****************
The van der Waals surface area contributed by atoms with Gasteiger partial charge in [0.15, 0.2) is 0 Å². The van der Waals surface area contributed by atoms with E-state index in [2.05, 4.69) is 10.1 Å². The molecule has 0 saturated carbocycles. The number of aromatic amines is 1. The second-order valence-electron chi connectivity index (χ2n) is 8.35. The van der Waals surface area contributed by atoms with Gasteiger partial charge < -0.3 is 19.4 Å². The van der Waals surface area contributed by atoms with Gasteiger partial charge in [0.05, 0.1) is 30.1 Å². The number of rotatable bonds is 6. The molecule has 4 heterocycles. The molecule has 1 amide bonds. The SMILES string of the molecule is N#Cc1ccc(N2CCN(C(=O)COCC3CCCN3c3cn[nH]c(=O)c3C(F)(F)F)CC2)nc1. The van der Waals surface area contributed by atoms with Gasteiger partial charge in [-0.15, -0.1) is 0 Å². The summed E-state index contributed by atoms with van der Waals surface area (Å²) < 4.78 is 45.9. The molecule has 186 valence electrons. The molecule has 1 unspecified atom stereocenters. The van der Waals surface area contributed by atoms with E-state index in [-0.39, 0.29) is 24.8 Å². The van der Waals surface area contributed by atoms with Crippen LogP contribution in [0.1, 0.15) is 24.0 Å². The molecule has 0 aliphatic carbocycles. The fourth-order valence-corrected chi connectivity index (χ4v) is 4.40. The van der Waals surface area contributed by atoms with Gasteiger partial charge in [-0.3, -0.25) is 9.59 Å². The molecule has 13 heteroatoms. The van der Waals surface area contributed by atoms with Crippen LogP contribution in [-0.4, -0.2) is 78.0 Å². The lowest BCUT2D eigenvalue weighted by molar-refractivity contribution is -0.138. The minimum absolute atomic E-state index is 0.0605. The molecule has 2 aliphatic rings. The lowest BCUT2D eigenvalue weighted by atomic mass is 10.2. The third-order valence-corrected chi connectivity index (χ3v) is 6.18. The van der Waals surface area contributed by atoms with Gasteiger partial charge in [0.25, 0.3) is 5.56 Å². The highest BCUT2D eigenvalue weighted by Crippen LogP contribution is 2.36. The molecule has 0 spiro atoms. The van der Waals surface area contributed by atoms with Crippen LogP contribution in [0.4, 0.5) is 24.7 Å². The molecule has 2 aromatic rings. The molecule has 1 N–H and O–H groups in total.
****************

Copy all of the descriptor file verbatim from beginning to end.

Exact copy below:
The van der Waals surface area contributed by atoms with Gasteiger partial charge in [0.15, 0.2) is 0 Å². The van der Waals surface area contributed by atoms with E-state index in [2.05, 4.69) is 10.1 Å². The molecule has 0 saturated carbocycles. The number of aromatic amines is 1. The second-order valence-electron chi connectivity index (χ2n) is 8.35. The van der Waals surface area contributed by atoms with Gasteiger partial charge < -0.3 is 19.4 Å². The van der Waals surface area contributed by atoms with Gasteiger partial charge in [0.05, 0.1) is 30.1 Å². The number of rotatable bonds is 6. The molecule has 4 heterocycles. The molecule has 1 amide bonds. The SMILES string of the molecule is N#Cc1ccc(N2CCN(C(=O)COCC3CCCN3c3cn[nH]c(=O)c3C(F)(F)F)CC2)nc1. The van der Waals surface area contributed by atoms with Gasteiger partial charge in [-0.15, -0.1) is 0 Å². The summed E-state index contributed by atoms with van der Waals surface area (Å²) < 4.78 is 45.9. The molecule has 186 valence electrons. The molecule has 1 unspecified atom stereocenters. The van der Waals surface area contributed by atoms with E-state index in [-0.39, 0.29) is 24.8 Å². The van der Waals surface area contributed by atoms with Crippen LogP contribution in [0.1, 0.15) is 24.0 Å². The molecule has 0 aliphatic carbocycles. The fourth-order valence-corrected chi connectivity index (χ4v) is 4.40. The van der Waals surface area contributed by atoms with Gasteiger partial charge in [-0.3, -0.25) is 9.59 Å². The molecule has 13 heteroatoms. The van der Waals surface area contributed by atoms with Crippen LogP contribution in [-0.4, -0.2) is 78.0 Å². The lowest BCUT2D eigenvalue weighted by molar-refractivity contribution is -0.138. The minimum absolute atomic E-state index is 0.0605. The molecule has 2 aliphatic rings. The lowest BCUT2D eigenvalue weighted by atomic mass is 10.2. The third-order valence-corrected chi connectivity index (χ3v) is 6.18. The van der Waals surface area contributed by atoms with Gasteiger partial charge in [0.25, 0.3) is 5.56 Å². The highest BCUT2D eigenvalue weighted by Crippen LogP contribution is 2.36. The molecule has 0 spiro atoms. The van der Waals surface area contributed by atoms with Crippen LogP contribution in [0.4, 0.5) is 24.7 Å². The molecule has 2 aromatic rings. The molecule has 1 N–H and O–H groups in total.